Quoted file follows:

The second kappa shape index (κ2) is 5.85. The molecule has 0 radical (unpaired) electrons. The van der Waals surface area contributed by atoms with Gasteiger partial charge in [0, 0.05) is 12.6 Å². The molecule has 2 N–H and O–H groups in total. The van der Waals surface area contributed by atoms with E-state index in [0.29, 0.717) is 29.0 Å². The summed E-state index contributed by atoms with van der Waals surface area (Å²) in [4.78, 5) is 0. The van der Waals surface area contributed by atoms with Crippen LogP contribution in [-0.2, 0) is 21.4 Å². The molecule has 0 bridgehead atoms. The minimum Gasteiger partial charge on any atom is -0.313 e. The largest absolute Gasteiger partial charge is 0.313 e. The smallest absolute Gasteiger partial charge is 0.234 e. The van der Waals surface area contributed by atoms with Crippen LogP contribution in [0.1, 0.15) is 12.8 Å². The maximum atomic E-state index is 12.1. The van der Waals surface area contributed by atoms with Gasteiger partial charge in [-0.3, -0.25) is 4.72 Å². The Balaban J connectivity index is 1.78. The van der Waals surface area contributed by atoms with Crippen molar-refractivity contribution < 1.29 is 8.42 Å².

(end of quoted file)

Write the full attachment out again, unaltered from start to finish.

The second kappa shape index (κ2) is 5.85. The molecule has 0 radical (unpaired) electrons. The van der Waals surface area contributed by atoms with Gasteiger partial charge in [0, 0.05) is 12.6 Å². The molecule has 2 N–H and O–H groups in total. The van der Waals surface area contributed by atoms with E-state index in [0.29, 0.717) is 29.0 Å². The summed E-state index contributed by atoms with van der Waals surface area (Å²) in [4.78, 5) is 0. The van der Waals surface area contributed by atoms with Crippen LogP contribution in [-0.2, 0) is 21.4 Å². The molecule has 0 bridgehead atoms. The minimum Gasteiger partial charge on any atom is -0.313 e. The largest absolute Gasteiger partial charge is 0.313 e. The smallest absolute Gasteiger partial charge is 0.234 e. The van der Waals surface area contributed by atoms with Crippen LogP contribution in [0.1, 0.15) is 12.8 Å². The maximum atomic E-state index is 12.1. The van der Waals surface area contributed by atoms with Gasteiger partial charge in [-0.3, -0.25) is 4.72 Å². The Balaban J connectivity index is 1.78. The van der Waals surface area contributed by atoms with Crippen molar-refractivity contribution < 1.29 is 8.42 Å².